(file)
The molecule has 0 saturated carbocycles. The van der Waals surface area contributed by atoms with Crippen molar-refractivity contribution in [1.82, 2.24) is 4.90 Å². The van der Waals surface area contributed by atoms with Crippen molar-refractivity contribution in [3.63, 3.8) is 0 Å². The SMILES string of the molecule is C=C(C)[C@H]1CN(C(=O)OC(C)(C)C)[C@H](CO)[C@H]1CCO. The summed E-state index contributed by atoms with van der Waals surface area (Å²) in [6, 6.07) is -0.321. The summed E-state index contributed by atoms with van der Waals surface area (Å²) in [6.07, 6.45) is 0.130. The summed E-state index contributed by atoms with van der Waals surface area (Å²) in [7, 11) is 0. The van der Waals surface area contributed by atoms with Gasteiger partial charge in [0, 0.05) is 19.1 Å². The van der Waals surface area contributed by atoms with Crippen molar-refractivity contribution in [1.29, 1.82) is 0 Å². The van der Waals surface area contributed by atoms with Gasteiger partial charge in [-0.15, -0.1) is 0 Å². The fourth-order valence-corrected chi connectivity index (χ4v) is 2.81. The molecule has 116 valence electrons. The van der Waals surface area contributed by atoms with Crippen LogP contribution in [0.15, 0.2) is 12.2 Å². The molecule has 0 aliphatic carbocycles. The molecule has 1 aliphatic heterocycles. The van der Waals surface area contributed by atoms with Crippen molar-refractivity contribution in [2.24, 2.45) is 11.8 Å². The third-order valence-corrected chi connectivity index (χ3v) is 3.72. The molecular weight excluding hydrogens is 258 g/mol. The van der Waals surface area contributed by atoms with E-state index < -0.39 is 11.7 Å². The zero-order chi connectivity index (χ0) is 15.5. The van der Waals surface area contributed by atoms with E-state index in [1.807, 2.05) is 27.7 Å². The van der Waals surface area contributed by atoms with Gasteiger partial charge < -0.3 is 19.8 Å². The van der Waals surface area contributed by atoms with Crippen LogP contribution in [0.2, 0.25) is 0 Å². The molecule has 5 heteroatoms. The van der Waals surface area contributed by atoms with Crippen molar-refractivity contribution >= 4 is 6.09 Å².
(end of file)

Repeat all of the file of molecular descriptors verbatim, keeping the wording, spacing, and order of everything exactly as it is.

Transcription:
The molecule has 0 saturated carbocycles. The van der Waals surface area contributed by atoms with Crippen molar-refractivity contribution in [1.82, 2.24) is 4.90 Å². The van der Waals surface area contributed by atoms with Crippen molar-refractivity contribution in [3.63, 3.8) is 0 Å². The SMILES string of the molecule is C=C(C)[C@H]1CN(C(=O)OC(C)(C)C)[C@H](CO)[C@H]1CCO. The summed E-state index contributed by atoms with van der Waals surface area (Å²) in [6, 6.07) is -0.321. The summed E-state index contributed by atoms with van der Waals surface area (Å²) in [6.07, 6.45) is 0.130. The summed E-state index contributed by atoms with van der Waals surface area (Å²) in [7, 11) is 0. The van der Waals surface area contributed by atoms with Gasteiger partial charge in [0, 0.05) is 19.1 Å². The van der Waals surface area contributed by atoms with Crippen molar-refractivity contribution in [1.29, 1.82) is 0 Å². The van der Waals surface area contributed by atoms with Gasteiger partial charge in [-0.15, -0.1) is 0 Å². The fourth-order valence-corrected chi connectivity index (χ4v) is 2.81. The molecule has 116 valence electrons. The van der Waals surface area contributed by atoms with Crippen LogP contribution in [0.15, 0.2) is 12.2 Å². The molecule has 0 aliphatic carbocycles. The molecule has 1 aliphatic heterocycles. The van der Waals surface area contributed by atoms with Crippen molar-refractivity contribution in [2.24, 2.45) is 11.8 Å². The third-order valence-corrected chi connectivity index (χ3v) is 3.72. The molecular weight excluding hydrogens is 258 g/mol. The van der Waals surface area contributed by atoms with E-state index < -0.39 is 11.7 Å². The zero-order chi connectivity index (χ0) is 15.5. The van der Waals surface area contributed by atoms with E-state index in [1.807, 2.05) is 27.7 Å². The van der Waals surface area contributed by atoms with Gasteiger partial charge < -0.3 is 19.8 Å². The van der Waals surface area contributed by atoms with Crippen LogP contribution in [0.2, 0.25) is 0 Å². The molecule has 5 heteroatoms. The van der Waals surface area contributed by atoms with Crippen molar-refractivity contribution >= 4 is 6.09 Å².